She looked at me for a long moment, with a slightly amused look, as if we were playing a game of chess, and she. the chess master, was about to sweep in with one simple move, that would change the course of the game forever. When she finally spoke, it was rather softly.
"Well really," She said simply, "It's entirely about trust. You're searching and trying to teach yourself how to trust again. That's where the real magic lies. And to find it, you've got to trust again. "
Thursday, May 21, 2009
In retrospect, I may have taken on a little too much.
But as it was, within a time period of no more than eight weeks I had quit my job, packed up my apartment, moved a 14-hours drive from Manhattan, unpacked my apartment, decorated a house, shopped for a roof estimate, shopped for a car, started a freelance business, and nailed down a wedding venue to host about 150 people near some natural body of water. The result being, I had no time or opportunity to plan one of the most important trips of my life: a trip to find out the truth behind the existence of faeries.
At this point, I don't know how I could possibly catch you up on what had put me on an airplane, flying across the Atlantic ocean in search of a supposed winged creature that most adults have ceased to believe exists. So I'm afraid I'll have to be terribly annoying and suggest you read the book when it comes out next May, in which I promise I explain everything, down to the Mexican troll I may or may not have seen in an outdoor bathroom in the middle of the night. But for now I can only tell you that on Monday May 18th, I found myself on a plane, shooting over the Atlantic ocean with dimmed cabin lighting and a choice of either gluey pasta or gluey ginger chicken, which would be landing in London at 7:00 AM Tuesday morning. My original plan seemed like a good one: for two nights I was staying with a pair of brilliant authors in their guest room in North West London -- one of whom, Rebecca Campbell, I'd been lucky enough to edit during my time at Ballantine Books, and the other, her husband, Anthony McGowan, a fantastically talented writer of both YA books and adult thrillers. From there, after two brief nights, I was going to head into Dartmoor National Park, or perhaps down to Cornwall, before heading over to Devon England on Sunday to meet the magical, mythical Brian Froud and his incredibly talented wife Wendy.
Now I've gotten ahead of myself.
But what I've already discovered is that here, everything is different. And sometimes, even when you try to end up somewhere, you end up someplace else, but it is exactly where you need to be. My first morning in West Hampstead, I looked up directions online to visit Hampstead Heath, a 790-acre park that Becky mentioned was quite beautiful. And knit my brow in confusion as I read the directions through. They might have well said, "Wind your way up the hill, when after a certain point, the hill will slope and then rise again. Make a slight left and then your first right, but not the immediate right, as the road splits, the third right, that's really more of a veering than anything..." and so on. I knocked on Tony's office door and told him about my dilemma. How could a place that was only about 15 minutes away be so hard to get to? He began to give me his own directions, which were, regretfully, equally vague. Seeing my utter bewilderment, he smiled and said, "How about a nice day of shopping in the Hampstead town stores instead? It's reaaaallly easy to get to."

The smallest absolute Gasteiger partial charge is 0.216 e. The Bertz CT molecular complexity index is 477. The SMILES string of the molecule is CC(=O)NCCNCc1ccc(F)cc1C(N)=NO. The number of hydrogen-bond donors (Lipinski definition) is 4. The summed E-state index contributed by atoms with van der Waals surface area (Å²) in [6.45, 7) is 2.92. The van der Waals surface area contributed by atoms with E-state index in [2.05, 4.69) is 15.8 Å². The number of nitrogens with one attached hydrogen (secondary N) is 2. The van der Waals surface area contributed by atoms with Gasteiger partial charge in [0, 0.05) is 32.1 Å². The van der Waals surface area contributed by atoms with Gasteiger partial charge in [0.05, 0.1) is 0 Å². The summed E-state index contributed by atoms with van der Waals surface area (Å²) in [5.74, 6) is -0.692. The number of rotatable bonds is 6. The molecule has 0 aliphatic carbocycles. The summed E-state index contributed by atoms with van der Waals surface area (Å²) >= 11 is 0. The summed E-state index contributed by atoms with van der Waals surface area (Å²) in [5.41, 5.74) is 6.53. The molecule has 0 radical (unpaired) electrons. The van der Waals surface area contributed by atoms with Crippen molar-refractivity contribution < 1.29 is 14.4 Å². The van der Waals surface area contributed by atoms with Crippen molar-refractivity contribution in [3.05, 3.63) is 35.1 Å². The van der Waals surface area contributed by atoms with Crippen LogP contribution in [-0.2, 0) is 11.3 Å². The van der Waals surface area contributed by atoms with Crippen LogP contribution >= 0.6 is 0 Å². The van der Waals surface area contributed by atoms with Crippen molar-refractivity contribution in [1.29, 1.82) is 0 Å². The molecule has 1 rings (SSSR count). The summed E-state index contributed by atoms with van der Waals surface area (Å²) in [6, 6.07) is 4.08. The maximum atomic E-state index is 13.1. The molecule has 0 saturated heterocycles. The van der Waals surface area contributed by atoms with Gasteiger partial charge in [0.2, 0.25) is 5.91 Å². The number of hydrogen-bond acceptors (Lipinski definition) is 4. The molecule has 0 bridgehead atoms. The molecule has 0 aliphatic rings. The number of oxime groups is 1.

I was disappointed to be missing the park, but the directions Tony gave me to town seemed beautifully straight forward, and I set off with confidence. The streets that go uphill toward Hampstead are lined with tall stone walls bursting with color -- shiny green ivy, purple and pink and yellow flowers. Behind the walls peeked grand homes disguised as quaint English cottages, with old fashioned paned windows and secret gardens buzzing with life. I felt the welcome stretch in my legs as I walked up hill, repeating Tony's directions over and over in my head. I was going a great job, surprisingly -- everything looked just as he said it would, and I knew I was on the right track.
I just knew... eventually... if I continued climbing this steep road... and oh no, here's a branching... I don't remember there being a branching in the road... left or right? Left or right? Um....
My stomach began to tug with hunger but I pressed on. I'd find an adorable little coffee shop just at the top of this never-ending hill, I just knew it. A coffee and a snack would be so perfect, and I'll have one very shortly, I promised myself. At a total and utter loss, I resorted to following people who seemed to be walking with some sort of purpose. Well, wouldn't everyone be going to Hampstead to get coffee and a snack? Or perhaps to do a bit of shopping? Acquire some new candles or perhaps a small container of "b-AH-sil" or maybe some "oreg-AH-ano." I managed to stay about 30 yards behind a young woman wearing workout pants and a pony tail, who kept turning around to look at me, as if I was following her. At long last, we reached a traffic circle at what felt like the top of the world.
Fantastic. Now where the hell am I? I looked around as small cars with large license plates zoomed by me at mock speed. There were no shops.... only houses. Damn it! Suddenly I noticed that to my left there was a beautiful grassy green space.
As I walked past, I stopped to read the sign.
"WELCOME TO HAMPSTEAD HEATH: You are here."
They say that when you go walking in the woods in the United Kingdom, one must be careful not to get "pixie led," meaning, the pixies, who are apparently a terribly tricksy bunch who delight in toying with mortals, will jumble your head, leading you this way and that, until you end up exactly where they want you to be. And exactly where you don't want to be. It seemed that, for reasons yet unknown, I was meant to be in the park, for the park certainly found me -- despite my very best efforts.